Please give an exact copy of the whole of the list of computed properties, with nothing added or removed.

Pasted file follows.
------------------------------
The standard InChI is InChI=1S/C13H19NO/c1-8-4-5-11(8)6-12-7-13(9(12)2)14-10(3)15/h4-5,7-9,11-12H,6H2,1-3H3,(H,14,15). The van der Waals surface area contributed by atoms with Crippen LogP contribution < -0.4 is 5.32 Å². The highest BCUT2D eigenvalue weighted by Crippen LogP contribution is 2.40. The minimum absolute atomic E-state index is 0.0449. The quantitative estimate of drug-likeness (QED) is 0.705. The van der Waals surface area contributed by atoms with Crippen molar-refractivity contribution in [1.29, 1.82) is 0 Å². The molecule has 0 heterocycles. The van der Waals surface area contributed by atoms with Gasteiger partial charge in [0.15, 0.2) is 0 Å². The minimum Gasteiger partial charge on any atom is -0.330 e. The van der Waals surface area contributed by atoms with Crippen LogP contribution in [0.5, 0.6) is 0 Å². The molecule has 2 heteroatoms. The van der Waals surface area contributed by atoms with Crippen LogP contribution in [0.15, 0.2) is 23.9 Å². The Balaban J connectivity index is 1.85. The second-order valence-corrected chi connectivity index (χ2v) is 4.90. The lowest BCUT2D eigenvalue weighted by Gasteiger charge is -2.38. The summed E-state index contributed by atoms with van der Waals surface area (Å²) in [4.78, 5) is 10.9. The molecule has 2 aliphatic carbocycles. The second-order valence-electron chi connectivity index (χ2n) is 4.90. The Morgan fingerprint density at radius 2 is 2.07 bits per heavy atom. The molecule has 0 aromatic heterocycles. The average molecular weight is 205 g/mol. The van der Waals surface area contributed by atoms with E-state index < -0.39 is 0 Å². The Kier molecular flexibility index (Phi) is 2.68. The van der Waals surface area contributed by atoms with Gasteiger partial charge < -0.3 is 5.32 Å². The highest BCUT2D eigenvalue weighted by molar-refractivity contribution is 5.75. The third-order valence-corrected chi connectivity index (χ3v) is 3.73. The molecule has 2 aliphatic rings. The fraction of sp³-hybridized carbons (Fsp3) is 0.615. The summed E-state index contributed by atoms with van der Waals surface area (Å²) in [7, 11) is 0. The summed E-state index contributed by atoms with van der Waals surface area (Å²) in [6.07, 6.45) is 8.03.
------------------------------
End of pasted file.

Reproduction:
The standard InChI is InChI=1S/C13H19NO/c1-8-4-5-11(8)6-12-7-13(9(12)2)14-10(3)15/h4-5,7-9,11-12H,6H2,1-3H3,(H,14,15). The van der Waals surface area contributed by atoms with Crippen LogP contribution < -0.4 is 5.32 Å². The highest BCUT2D eigenvalue weighted by Crippen LogP contribution is 2.40. The minimum absolute atomic E-state index is 0.0449. The quantitative estimate of drug-likeness (QED) is 0.705. The van der Waals surface area contributed by atoms with Crippen molar-refractivity contribution in [1.29, 1.82) is 0 Å². The molecule has 0 heterocycles. The van der Waals surface area contributed by atoms with Gasteiger partial charge in [0.15, 0.2) is 0 Å². The minimum Gasteiger partial charge on any atom is -0.330 e. The van der Waals surface area contributed by atoms with Crippen LogP contribution in [0.5, 0.6) is 0 Å². The molecule has 2 heteroatoms. The van der Waals surface area contributed by atoms with Crippen LogP contribution in [0.15, 0.2) is 23.9 Å². The Balaban J connectivity index is 1.85. The second-order valence-corrected chi connectivity index (χ2v) is 4.90. The lowest BCUT2D eigenvalue weighted by Gasteiger charge is -2.38. The summed E-state index contributed by atoms with van der Waals surface area (Å²) in [4.78, 5) is 10.9. The molecule has 2 aliphatic carbocycles. The second-order valence-electron chi connectivity index (χ2n) is 4.90. The Morgan fingerprint density at radius 2 is 2.07 bits per heavy atom. The molecule has 0 aromatic heterocycles. The average molecular weight is 205 g/mol. The van der Waals surface area contributed by atoms with E-state index < -0.39 is 0 Å². The Kier molecular flexibility index (Phi) is 2.68. The van der Waals surface area contributed by atoms with Gasteiger partial charge < -0.3 is 5.32 Å². The highest BCUT2D eigenvalue weighted by molar-refractivity contribution is 5.75. The third-order valence-corrected chi connectivity index (χ3v) is 3.73. The molecule has 2 aliphatic rings. The fraction of sp³-hybridized carbons (Fsp3) is 0.615. The summed E-state index contributed by atoms with van der Waals surface area (Å²) in [7, 11) is 0. The summed E-state index contributed by atoms with van der Waals surface area (Å²) in [6.07, 6.45) is 8.03.